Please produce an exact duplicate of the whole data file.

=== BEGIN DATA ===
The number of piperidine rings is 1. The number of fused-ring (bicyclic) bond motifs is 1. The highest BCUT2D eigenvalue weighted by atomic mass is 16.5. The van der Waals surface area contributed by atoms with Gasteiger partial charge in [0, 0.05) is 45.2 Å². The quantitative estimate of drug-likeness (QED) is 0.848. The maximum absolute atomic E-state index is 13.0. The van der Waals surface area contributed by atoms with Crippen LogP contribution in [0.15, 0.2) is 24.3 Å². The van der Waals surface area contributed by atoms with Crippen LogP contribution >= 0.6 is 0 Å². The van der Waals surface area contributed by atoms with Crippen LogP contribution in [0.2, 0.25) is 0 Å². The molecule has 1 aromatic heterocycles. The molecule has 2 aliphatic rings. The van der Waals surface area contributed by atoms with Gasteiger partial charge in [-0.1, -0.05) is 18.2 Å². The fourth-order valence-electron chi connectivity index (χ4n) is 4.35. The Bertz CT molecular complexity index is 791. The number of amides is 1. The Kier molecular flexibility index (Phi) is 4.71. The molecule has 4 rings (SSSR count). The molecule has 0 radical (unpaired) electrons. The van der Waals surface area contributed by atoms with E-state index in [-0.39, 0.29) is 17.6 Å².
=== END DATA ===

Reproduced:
The number of piperidine rings is 1. The number of fused-ring (bicyclic) bond motifs is 1. The highest BCUT2D eigenvalue weighted by atomic mass is 16.5. The van der Waals surface area contributed by atoms with Gasteiger partial charge in [0, 0.05) is 45.2 Å². The quantitative estimate of drug-likeness (QED) is 0.848. The maximum absolute atomic E-state index is 13.0. The van der Waals surface area contributed by atoms with Crippen LogP contribution in [0.15, 0.2) is 24.3 Å². The van der Waals surface area contributed by atoms with Crippen LogP contribution >= 0.6 is 0 Å². The van der Waals surface area contributed by atoms with Crippen LogP contribution in [0.2, 0.25) is 0 Å². The molecule has 1 aromatic heterocycles. The molecule has 2 aliphatic rings. The van der Waals surface area contributed by atoms with Gasteiger partial charge in [-0.1, -0.05) is 18.2 Å². The fourth-order valence-electron chi connectivity index (χ4n) is 4.35. The Bertz CT molecular complexity index is 791. The number of amides is 1. The Kier molecular flexibility index (Phi) is 4.71. The molecule has 4 rings (SSSR count). The molecule has 0 radical (unpaired) electrons. The van der Waals surface area contributed by atoms with E-state index in [-0.39, 0.29) is 17.6 Å².